Chen Weijun’s documentary, an intimate look at the lives of Chinese AIDS patients on which Party ideologies do not intrude, is a clear case supporting such a role for these films.
There doesn’t yet seem to be much writing online about the release of “To Live is Better Than to Die” (and there are apparently no Chinese media reports, except one in Hong Kong’s Apple Daily on May 23), but here is what one mainland blogger wrote about the film after seeing it last month:
Yesterday I saw the documentary film, “To Live is Better than to Die”. My heart is so cold I can’t breathe. Faced with setbacks and difficulties, everyone thinks of death, thinks of escape. Death, in such situations, is a kind of beguilement — a form of extrication.
This film tells the story of a family beset with HIV-AIDS. A father, mother and three children. The father faces not only the agony of his illness and the approach of death, but must witness the creeping illness of his loved ones. He has thought of death, but must not die. He knows that by throwing off his own pain he would leave even greater tragedy for the others.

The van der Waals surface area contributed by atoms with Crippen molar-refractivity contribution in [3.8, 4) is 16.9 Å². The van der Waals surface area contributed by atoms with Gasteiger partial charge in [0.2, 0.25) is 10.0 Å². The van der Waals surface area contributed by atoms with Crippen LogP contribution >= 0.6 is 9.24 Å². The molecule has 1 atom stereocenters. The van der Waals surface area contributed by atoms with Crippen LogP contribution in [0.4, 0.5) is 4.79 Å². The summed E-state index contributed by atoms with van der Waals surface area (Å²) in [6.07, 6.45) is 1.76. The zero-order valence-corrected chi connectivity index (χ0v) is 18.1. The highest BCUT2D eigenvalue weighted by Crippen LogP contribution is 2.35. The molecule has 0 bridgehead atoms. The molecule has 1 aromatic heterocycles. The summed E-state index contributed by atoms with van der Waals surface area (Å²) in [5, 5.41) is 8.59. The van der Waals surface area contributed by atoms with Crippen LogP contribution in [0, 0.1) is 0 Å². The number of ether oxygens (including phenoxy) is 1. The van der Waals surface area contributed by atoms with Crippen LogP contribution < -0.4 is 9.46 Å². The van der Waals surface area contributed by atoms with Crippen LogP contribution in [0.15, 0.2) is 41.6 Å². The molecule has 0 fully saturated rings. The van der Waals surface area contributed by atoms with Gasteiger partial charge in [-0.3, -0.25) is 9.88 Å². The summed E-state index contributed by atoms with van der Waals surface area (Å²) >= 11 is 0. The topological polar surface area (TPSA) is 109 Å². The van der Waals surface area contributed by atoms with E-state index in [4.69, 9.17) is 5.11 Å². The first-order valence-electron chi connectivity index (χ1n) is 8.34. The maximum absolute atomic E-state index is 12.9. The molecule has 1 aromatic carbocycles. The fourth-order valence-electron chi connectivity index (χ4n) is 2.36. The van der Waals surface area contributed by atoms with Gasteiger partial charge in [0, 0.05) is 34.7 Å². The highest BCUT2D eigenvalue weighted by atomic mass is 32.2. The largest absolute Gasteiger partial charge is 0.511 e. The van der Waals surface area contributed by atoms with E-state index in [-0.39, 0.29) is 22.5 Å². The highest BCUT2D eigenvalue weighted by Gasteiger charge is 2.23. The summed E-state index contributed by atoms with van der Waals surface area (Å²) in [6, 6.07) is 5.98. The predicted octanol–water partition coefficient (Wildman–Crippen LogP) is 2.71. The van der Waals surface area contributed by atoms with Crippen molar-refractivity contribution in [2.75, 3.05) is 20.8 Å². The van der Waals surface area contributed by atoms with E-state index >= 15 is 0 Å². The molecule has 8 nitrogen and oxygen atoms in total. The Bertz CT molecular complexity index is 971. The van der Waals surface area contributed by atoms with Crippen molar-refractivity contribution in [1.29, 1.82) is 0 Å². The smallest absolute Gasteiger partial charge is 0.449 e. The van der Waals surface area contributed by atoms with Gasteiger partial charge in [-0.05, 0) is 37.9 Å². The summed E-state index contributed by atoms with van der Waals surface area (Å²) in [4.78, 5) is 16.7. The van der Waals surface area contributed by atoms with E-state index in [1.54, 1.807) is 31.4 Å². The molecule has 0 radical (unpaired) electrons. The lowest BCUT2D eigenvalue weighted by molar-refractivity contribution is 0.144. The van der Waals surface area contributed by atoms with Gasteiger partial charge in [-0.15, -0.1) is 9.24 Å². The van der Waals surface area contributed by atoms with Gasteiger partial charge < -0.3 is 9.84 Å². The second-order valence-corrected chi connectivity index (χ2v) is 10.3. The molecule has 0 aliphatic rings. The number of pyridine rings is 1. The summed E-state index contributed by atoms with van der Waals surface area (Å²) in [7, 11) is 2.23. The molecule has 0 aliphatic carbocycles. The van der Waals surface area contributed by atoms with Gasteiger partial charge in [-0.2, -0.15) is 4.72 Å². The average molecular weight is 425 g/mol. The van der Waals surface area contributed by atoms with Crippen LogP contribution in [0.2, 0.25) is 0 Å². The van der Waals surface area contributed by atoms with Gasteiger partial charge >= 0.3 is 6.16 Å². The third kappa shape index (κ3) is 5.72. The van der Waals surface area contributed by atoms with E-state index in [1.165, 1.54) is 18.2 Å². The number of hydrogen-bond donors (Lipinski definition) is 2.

I so admire his resoluteness. He bears his own pain, determined not to add it to the pain of those he loves … What a responsible man this is, a great man! A father and a husband. Surely, heaven will send angels to great him …
[2003 coverage of Chen by Time magazine]
[Site on Independent Documentary book]
[Discussion on independent documentary with Zhi Ruikun]
For Chinese-language readers we also strongly recommend reading Dong Yueling’s (董月玲) 2004 coverage of “To Live is Better Than to Die”, which was featured in the Freezing Point supplement to China Youth Daily even while the ban was in force. Her story, which narrates the story of the Ma’s and of Chen’s film, begins:
Wuhan TV’s Chen Weijun never himself expected that the documentary he made with his DV camera, a film about the ordinary lives of a peasant family, would shake people to their cores and bring him international acclaim.
In Wuhan, I climb to the seventh floor of an apartment block, dripping with perspiration as I approach the Chen home. In the disorder of the sitting room, I watch this documentary, “To Live is Better Than to Die”. After I’ve watched the 80-minutes, my feet and hands are icy. I struggle for breath.
Chen Weijun never ceases smoking. When he’s finished with the cigarettes in the box and on the end table, he harvests the butts from the ashtray, carefully tears each open, rolls up another and smokes again …
[UPDATE:Chen’s film seems to have been shown at a film festival in Anhui Province on April 19]
[Posted by David Bandurski, May 24, 2006, 6:16pm]